Koala activist returns to sign-making venture

Casey Freeman instals her koala signage along Port Stephens Drive.

PORT STEPHENS koala lover Casey Freeman is back installing koala warning signs for motorists along Port Stephens Drive, two years after her initial sign-making endeavour caught attention at the local government level.

In 2022, Ms Freeman began installing colourful signs along Port Stephens Drive, a location where a total of 89 koala fatalities were reported between 2010-2020 and which was identified as a blackspot under the NSW Koala Program.

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“The concerns are that on Port Stephens Drive there are lots of corridors across the roads and our koalas want to get across the road to find their mating partner or other feed trees,” Ms Freeman told News Of The Area.

“There are always koalas getting hit in our town so we need to do what we can to protect them.

“My signs are bright and noticeable which is what is needed in the areas where our koalas need protecting.”

Ms Freeman is calling on Port Stephens Council to get “lots more signs up” in an attempt to save koalas from vehicle strike.

“Soon enough we won’t have our iconic koalas around.”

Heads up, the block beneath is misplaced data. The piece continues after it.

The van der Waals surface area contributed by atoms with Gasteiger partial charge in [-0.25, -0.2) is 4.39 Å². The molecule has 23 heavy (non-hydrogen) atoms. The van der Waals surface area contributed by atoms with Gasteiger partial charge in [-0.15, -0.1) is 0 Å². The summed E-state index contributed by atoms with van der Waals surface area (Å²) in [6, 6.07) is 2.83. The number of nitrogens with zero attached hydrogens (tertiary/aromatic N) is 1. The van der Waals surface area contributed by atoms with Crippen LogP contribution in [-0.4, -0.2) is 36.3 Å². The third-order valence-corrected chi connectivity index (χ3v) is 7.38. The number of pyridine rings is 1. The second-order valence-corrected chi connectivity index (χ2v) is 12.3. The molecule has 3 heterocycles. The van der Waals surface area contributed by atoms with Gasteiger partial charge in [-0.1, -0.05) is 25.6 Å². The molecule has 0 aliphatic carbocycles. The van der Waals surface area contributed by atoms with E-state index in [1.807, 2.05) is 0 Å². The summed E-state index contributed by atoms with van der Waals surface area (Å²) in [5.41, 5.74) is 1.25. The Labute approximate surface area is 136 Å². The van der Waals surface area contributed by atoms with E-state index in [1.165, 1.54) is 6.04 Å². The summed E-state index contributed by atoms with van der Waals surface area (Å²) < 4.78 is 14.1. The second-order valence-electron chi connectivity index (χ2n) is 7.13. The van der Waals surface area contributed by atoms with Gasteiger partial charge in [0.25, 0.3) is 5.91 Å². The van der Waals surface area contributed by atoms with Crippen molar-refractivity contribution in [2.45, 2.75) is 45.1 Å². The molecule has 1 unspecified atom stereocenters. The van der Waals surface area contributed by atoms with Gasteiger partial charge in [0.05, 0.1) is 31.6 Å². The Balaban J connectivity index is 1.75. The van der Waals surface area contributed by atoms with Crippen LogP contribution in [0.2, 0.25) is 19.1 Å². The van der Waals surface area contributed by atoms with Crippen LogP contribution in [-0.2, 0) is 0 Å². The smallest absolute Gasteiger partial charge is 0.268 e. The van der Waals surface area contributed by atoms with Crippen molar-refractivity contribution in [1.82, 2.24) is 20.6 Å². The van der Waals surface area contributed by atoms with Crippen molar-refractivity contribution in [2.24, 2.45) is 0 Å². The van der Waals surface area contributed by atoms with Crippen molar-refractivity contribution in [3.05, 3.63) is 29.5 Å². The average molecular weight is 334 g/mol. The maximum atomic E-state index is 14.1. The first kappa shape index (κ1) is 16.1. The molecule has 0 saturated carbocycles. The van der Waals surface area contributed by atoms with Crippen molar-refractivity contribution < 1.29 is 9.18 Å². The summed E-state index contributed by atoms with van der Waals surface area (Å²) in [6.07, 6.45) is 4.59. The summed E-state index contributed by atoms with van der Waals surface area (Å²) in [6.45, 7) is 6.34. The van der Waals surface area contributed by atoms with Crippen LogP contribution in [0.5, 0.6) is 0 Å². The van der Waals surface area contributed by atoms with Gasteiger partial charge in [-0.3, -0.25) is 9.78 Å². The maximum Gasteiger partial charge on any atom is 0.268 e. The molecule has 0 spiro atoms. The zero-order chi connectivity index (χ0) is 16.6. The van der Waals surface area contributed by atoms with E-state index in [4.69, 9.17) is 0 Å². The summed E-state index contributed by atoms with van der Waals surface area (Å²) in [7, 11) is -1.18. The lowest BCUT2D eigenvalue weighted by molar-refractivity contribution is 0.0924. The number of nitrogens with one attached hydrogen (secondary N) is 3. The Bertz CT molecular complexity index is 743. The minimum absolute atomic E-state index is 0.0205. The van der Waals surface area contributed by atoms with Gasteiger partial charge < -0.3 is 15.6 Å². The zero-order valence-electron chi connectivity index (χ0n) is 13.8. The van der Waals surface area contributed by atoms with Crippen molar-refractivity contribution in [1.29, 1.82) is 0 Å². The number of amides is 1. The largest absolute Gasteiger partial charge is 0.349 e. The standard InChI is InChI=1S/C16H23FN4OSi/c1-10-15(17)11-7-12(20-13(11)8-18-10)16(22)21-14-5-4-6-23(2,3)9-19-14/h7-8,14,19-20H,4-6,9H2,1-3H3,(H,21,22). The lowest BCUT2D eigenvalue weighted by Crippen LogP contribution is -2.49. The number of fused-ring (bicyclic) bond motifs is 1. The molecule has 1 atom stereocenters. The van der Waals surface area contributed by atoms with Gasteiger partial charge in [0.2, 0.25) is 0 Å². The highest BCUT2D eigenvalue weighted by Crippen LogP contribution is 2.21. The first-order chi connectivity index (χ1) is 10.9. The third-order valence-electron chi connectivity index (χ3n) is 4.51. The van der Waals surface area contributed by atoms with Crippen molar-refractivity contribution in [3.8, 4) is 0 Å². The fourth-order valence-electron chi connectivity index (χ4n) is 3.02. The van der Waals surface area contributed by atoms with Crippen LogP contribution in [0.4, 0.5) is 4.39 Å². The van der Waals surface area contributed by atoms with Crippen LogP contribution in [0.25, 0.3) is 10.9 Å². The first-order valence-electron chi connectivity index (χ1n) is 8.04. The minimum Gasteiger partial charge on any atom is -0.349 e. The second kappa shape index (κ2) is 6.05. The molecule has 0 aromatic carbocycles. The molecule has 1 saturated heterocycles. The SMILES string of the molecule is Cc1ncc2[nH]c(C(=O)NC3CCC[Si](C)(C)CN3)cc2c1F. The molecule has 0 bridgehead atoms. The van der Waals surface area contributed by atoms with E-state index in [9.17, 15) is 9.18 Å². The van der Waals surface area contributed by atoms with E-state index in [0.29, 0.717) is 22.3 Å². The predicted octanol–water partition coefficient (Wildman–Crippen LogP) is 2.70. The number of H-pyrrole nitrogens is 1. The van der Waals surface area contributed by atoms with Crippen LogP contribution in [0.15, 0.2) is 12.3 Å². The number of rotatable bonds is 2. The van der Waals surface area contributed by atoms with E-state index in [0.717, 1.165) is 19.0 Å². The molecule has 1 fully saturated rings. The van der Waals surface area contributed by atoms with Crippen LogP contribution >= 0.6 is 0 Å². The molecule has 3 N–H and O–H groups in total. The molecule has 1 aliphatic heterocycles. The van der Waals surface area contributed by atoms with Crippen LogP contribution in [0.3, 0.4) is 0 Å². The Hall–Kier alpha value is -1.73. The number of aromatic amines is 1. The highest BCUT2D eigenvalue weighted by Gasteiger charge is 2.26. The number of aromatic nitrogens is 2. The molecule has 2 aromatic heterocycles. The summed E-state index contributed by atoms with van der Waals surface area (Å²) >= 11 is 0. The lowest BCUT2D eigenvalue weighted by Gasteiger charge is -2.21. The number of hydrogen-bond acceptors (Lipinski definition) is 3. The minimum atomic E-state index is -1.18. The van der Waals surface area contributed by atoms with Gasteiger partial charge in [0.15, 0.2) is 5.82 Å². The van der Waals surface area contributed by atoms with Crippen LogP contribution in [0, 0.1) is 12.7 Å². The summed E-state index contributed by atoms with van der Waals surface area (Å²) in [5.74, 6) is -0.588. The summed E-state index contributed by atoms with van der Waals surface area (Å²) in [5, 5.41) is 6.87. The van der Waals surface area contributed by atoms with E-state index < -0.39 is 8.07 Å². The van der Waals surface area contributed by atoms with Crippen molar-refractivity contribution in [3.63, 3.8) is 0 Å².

The long-serving Port Stephens Koala Hospital volunteer believes the community needs to realise how lucky it is to have koalas living locally in the wild.

“What school has koalas in their playground?” she said.

“We have koalas here and it’s not many places that have koalas in their natural environment, they tend to be in zoos where you see them.”

Work has been underway in recent years to improve koala safety on Port Stephens Drive, with the Port Stephens Drive Koala Vehicle Strike Project delivered by Council last year in partnership with the NSW Koala Program.

Designed to reduce the number of koala deaths and injuries in the area, the works involved the installation of 3.7km of koala-proof fencing along both sides of Port Stephens Drive, 850m of retrofitted koala-proof fencing to the existing Horizons Golf Course fence, a 20 m long box culvert fauna underpass, koala grids (similar to cattle grids) across two road intersections, and koala connectivity structures (fence crossing poles and escape structures).

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